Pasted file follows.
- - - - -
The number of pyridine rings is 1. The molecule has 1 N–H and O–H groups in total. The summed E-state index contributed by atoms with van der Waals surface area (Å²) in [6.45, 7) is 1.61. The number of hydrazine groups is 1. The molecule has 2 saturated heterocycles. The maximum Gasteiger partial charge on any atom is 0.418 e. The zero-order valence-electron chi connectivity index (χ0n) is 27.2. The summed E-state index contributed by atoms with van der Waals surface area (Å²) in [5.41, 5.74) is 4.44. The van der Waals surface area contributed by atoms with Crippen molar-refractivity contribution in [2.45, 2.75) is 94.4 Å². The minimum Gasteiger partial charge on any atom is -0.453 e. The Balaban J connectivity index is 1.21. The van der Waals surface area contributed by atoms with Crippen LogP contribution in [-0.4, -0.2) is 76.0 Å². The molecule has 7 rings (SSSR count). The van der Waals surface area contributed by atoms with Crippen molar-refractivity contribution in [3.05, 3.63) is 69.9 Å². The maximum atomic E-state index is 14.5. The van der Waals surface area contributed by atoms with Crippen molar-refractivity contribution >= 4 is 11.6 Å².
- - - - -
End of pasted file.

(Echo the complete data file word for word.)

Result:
The number of pyridine rings is 1. The molecule has 1 N–H and O–H groups in total. The summed E-state index contributed by atoms with van der Waals surface area (Å²) in [6.45, 7) is 1.61. The number of hydrazine groups is 1. The molecule has 2 saturated heterocycles. The maximum Gasteiger partial charge on any atom is 0.418 e. The zero-order valence-electron chi connectivity index (χ0n) is 27.2. The summed E-state index contributed by atoms with van der Waals surface area (Å²) in [5.41, 5.74) is 4.44. The van der Waals surface area contributed by atoms with Crippen molar-refractivity contribution in [2.45, 2.75) is 94.4 Å². The minimum Gasteiger partial charge on any atom is -0.453 e. The Balaban J connectivity index is 1.21. The van der Waals surface area contributed by atoms with Crippen LogP contribution in [-0.4, -0.2) is 76.0 Å². The molecule has 7 rings (SSSR count). The van der Waals surface area contributed by atoms with Crippen molar-refractivity contribution in [3.05, 3.63) is 69.9 Å². The maximum atomic E-state index is 14.5. The van der Waals surface area contributed by atoms with Crippen molar-refractivity contribution >= 4 is 11.6 Å².